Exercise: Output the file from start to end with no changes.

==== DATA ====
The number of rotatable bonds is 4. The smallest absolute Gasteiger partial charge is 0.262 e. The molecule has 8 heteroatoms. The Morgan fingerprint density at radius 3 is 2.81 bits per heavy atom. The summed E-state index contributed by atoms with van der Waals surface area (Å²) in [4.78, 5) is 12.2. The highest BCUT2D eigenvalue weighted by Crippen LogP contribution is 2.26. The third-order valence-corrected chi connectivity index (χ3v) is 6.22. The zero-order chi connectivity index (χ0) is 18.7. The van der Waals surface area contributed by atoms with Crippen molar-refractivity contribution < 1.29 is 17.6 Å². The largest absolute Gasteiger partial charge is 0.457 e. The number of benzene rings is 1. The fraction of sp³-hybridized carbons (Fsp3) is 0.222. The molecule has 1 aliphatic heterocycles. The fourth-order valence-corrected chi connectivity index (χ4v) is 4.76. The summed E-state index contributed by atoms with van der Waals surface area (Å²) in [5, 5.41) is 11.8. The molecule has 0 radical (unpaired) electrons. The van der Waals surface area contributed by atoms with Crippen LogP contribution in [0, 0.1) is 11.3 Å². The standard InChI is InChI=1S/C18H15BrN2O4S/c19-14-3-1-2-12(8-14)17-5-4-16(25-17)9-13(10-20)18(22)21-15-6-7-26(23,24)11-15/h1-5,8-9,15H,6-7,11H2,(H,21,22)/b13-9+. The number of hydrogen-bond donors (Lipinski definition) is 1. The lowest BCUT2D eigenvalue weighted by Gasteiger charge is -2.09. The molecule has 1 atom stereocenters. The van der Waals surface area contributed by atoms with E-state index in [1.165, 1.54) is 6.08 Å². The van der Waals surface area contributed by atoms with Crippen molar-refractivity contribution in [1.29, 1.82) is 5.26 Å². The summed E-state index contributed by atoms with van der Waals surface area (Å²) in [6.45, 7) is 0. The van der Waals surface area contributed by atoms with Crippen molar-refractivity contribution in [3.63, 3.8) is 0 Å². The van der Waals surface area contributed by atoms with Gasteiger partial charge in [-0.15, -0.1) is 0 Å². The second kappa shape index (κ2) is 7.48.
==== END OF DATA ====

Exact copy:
The number of rotatable bonds is 4. The smallest absolute Gasteiger partial charge is 0.262 e. The molecule has 8 heteroatoms. The Morgan fingerprint density at radius 3 is 2.81 bits per heavy atom. The summed E-state index contributed by atoms with van der Waals surface area (Å²) in [4.78, 5) is 12.2. The highest BCUT2D eigenvalue weighted by Crippen LogP contribution is 2.26. The third-order valence-corrected chi connectivity index (χ3v) is 6.22. The zero-order chi connectivity index (χ0) is 18.7. The van der Waals surface area contributed by atoms with Crippen molar-refractivity contribution < 1.29 is 17.6 Å². The largest absolute Gasteiger partial charge is 0.457 e. The number of benzene rings is 1. The fraction of sp³-hybridized carbons (Fsp3) is 0.222. The molecule has 1 aliphatic heterocycles. The fourth-order valence-corrected chi connectivity index (χ4v) is 4.76. The summed E-state index contributed by atoms with van der Waals surface area (Å²) in [5, 5.41) is 11.8. The molecule has 0 radical (unpaired) electrons. The van der Waals surface area contributed by atoms with Crippen LogP contribution in [0, 0.1) is 11.3 Å². The standard InChI is InChI=1S/C18H15BrN2O4S/c19-14-3-1-2-12(8-14)17-5-4-16(25-17)9-13(10-20)18(22)21-15-6-7-26(23,24)11-15/h1-5,8-9,15H,6-7,11H2,(H,21,22)/b13-9+. The number of hydrogen-bond donors (Lipinski definition) is 1. The lowest BCUT2D eigenvalue weighted by Gasteiger charge is -2.09. The molecule has 1 atom stereocenters. The van der Waals surface area contributed by atoms with E-state index in [1.165, 1.54) is 6.08 Å². The van der Waals surface area contributed by atoms with Crippen molar-refractivity contribution in [1.29, 1.82) is 5.26 Å². The summed E-state index contributed by atoms with van der Waals surface area (Å²) in [6.45, 7) is 0. The van der Waals surface area contributed by atoms with Crippen molar-refractivity contribution in [3.63, 3.8) is 0 Å². The van der Waals surface area contributed by atoms with Gasteiger partial charge in [-0.15, -0.1) is 0 Å². The second kappa shape index (κ2) is 7.48.